The WDP4B with its tweaked GM engine got a facelift with the WDP4D. After numerous complaints
from loco pilots, engineers, media and the general public who refused to allow trains with WDP4s to
operate in LHF mode, IR finally realized that it would be a good idea to add another cab to the EMD.
The WDP4D was the result where D stands for Dual Cab and not for horsepower. These are
long, very looooong locos which apart from the extra cab share all features with the WDP4B. The
extra cab is a bit wider than the other one and looks slightly ungainly but is more efficient, easier to
operate and better looking, besides being more safer, faster and comfortable for the poor loco pilots.
It was only the second dual-cab diesel locomotive after the WDP3A. Some of the newer locos also
have air-conditioning and toilets built in as standard features and also have one of the cabs lo0king a
bit odd (flat). They all were initially housed at Tughlakabad, but are now also seen at Siliguri and
Golden Rock sheds and as far south as Ernakulam. Very powerful with a starting TE of 39500 kg.

There is surprisingly no locomotive classified WDG1 on Indian Railways. However, there is evidence
enough to believe that a WDG1 class could have actually existed once as an experimental or
prototype class which never went into production. The existence of the WDG2 (later reclassified
WDG3A) points to the existence of the WDG1 class, because locomotives those days were classified
chronologically or version-wise.
Dedicated freight version of the WDM3A
V16 4-stroke Turbo Diesel ALCO 251C-16
Rated Power Output: 3100 hp @ 1050 RPM
Production Period: 1995 to Present
Number Produced: 1171+
Wheel Arrangement: Co-Co
Top (Rated) Speed: 100 kph
Axle Load: 20.5 t; Total Weight: 123 t.
Starting Tractive Effort: 37.9 t at 30.8% adhesion

The WDG3A was also developed to overcome the shortcomings of the WDM2 and is the triplet
brother of the WDM3A and WDP3A. All WDX3As share the same 3100 hp powerpack but are
different on how they were specifically engineered for the work they are supposed to do. The WDG3A
has higher Tractive Effort (37.9 t) and Axle Load (20.5 t) compared to the WDM3A which are 30.4 t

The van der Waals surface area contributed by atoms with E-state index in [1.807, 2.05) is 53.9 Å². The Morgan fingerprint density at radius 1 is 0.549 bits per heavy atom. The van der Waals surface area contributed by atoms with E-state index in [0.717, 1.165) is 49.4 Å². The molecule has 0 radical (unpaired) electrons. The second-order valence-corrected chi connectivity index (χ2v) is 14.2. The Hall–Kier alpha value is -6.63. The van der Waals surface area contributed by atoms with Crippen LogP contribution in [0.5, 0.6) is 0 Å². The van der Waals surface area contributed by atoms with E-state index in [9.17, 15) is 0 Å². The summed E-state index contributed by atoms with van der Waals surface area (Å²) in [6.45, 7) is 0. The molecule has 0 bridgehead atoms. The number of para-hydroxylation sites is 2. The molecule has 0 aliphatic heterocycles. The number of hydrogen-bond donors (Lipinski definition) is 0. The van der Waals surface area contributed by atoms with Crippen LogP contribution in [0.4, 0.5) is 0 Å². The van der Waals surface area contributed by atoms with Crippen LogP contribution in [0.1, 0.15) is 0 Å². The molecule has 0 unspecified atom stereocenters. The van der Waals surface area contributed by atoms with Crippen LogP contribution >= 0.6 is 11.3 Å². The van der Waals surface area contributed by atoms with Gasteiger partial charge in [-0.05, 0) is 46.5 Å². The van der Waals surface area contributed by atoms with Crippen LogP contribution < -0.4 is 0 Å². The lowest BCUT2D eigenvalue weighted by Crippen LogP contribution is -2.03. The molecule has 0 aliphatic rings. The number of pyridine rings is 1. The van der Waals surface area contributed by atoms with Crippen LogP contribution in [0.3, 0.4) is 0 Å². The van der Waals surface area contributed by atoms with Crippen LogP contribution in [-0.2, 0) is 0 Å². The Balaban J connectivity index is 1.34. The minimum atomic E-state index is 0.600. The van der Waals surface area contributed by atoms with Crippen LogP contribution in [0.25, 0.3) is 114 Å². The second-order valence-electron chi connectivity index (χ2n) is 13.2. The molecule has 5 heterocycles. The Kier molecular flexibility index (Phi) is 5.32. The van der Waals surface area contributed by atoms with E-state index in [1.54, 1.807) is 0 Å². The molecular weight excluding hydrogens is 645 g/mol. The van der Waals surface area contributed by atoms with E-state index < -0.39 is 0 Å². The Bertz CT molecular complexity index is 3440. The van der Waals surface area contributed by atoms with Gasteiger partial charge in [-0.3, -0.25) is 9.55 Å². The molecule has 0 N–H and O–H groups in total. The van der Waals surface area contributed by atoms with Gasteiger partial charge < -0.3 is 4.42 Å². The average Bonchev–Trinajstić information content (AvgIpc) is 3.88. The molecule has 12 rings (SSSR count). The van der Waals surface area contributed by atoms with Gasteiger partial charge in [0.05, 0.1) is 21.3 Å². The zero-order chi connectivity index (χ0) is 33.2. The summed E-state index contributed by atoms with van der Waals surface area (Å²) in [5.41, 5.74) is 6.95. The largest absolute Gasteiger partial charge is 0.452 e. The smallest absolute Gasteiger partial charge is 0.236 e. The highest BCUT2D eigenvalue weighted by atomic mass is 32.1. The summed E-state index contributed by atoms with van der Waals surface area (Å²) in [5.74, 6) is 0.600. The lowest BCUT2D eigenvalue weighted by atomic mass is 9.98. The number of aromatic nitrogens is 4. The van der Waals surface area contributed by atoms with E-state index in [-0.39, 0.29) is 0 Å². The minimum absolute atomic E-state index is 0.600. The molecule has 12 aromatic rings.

and 18.8 t. Freight locomotives have to haul far heavier loads as compared to passenger services and
hence require to be heavier and have higher effort to get moving. The WDG3A is one of IRs most
successful locomotives and most common locomotive today with 1171 produced and still going
strong, the only ALCO currently in production along with the WDM3D. The older WDG3As look
exactly like the WDM3A in all aspects while the newer ones look like the WDM3D and share all its
characteristics and features including microprocessor control and short-hood mounted DBRs. Very
rugged and very reliable though tad underpowered, WDG3As are still drive a huge chunk of Indias
economy, moving coal, petroleum products, cement, grain, containers and what not across the nation.
Many are famously known as Shakti and have lightning bolts pained on them. Found all over the
country from Ludhiana to Ernakulam but more famously along the dusty plains of the Deccan and
Andhra Pradesh, at Pune, Guntakal, Gooty, Kazipet and Vizag.
Experimental higher powered variant of WDG3A?
Class does not exist today, no confirmed sightings
V16 4-stroke Turbo Diesel ALCO 251C
Rated Power Output: 3200 hp?
Production Period: 2004?
Number Produced: 4?
Wheel Arrangement: Co-Co

Nothing much is known about this (WDG3B) loco class. Apparently around four of these were built
with all of them homed at Gooty. Maybe they were a technical variant of the WDG3A with an
upgraded ALCO engine to output 3200 hp as the name suggests. But it looks like the experiment
didnt work out because there is no record of any locomotives of this class today and no confirmed
sightings of any of WDG3Bs except for a 2004 account by a railfan reporting a Gooty WDG3B #14796
(pictured here). This loco is now a WDG3A with SWR KJM.
Supposedly Higher powered WDG3A?
V16 4-stroke Turbo Diesel ALCO 251C
Rated Power Output: 3300 hp
Production Period: 2001?
Number Produced: 1
Wheel Arrangement: Co-Co.

The WDG3C was another one of those experiments to crank out higher power from the ALCO but
didnt really succeed. Only one was produced (#14962) and was homed at Gooty. It had a brilliant and
unique Dark Rose-Yellow livery with Cheetah 3300 painted on its sides. It was the only confirmed
WDG3C to be produced and remained so until 2011 when it was derated to 2600 hp (but marked
WDG3A) and painted in standard Katni (Orange and twin Cream bands) colors, marking the demise
of the class. The 14962 is still in service.
WDG3A variant with microprocessor control
Supposedly a freight version of WDM3D?
V16 4-stroke Turbo Diesel ALCO 251C
Rated Power Output: 3400 hp
Production Period: 2001
Number Produced: 1
Wheel Arrangement: Co-Co

Another upgraded variant of the WDG3A. The WDG3D also had only one unit
produced #13301 which was first homed at Andal and later at Vatva. It supposedly had 3400 hp